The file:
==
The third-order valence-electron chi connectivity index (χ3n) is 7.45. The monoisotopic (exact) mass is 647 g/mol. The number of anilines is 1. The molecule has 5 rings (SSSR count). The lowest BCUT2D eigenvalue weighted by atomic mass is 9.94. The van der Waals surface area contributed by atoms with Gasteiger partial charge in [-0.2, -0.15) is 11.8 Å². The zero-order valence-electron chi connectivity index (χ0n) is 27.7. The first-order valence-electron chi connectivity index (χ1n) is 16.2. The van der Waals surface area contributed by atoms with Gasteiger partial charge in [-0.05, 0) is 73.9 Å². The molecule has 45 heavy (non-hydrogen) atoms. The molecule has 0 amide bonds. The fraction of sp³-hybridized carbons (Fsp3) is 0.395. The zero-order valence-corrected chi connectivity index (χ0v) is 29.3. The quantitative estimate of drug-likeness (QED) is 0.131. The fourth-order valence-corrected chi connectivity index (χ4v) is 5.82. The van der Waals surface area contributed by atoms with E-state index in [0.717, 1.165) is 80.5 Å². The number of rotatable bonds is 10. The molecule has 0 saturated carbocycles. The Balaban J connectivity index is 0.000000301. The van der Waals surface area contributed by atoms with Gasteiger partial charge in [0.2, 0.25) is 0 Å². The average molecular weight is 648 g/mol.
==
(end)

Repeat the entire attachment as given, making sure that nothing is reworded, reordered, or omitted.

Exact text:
The third-order valence-electron chi connectivity index (χ3n) is 7.45. The monoisotopic (exact) mass is 647 g/mol. The number of anilines is 1. The molecule has 5 rings (SSSR count). The lowest BCUT2D eigenvalue weighted by atomic mass is 9.94. The van der Waals surface area contributed by atoms with Gasteiger partial charge in [-0.2, -0.15) is 11.8 Å². The zero-order valence-electron chi connectivity index (χ0n) is 27.7. The first-order valence-electron chi connectivity index (χ1n) is 16.2. The van der Waals surface area contributed by atoms with Gasteiger partial charge in [-0.05, 0) is 73.9 Å². The molecule has 45 heavy (non-hydrogen) atoms. The molecule has 0 amide bonds. The fraction of sp³-hybridized carbons (Fsp3) is 0.395. The zero-order valence-corrected chi connectivity index (χ0v) is 29.3. The quantitative estimate of drug-likeness (QED) is 0.131. The fourth-order valence-corrected chi connectivity index (χ4v) is 5.82. The van der Waals surface area contributed by atoms with E-state index in [0.717, 1.165) is 80.5 Å². The number of rotatable bonds is 10. The molecule has 0 saturated carbocycles. The Balaban J connectivity index is 0.000000301. The van der Waals surface area contributed by atoms with Gasteiger partial charge in [0.2, 0.25) is 0 Å². The average molecular weight is 648 g/mol.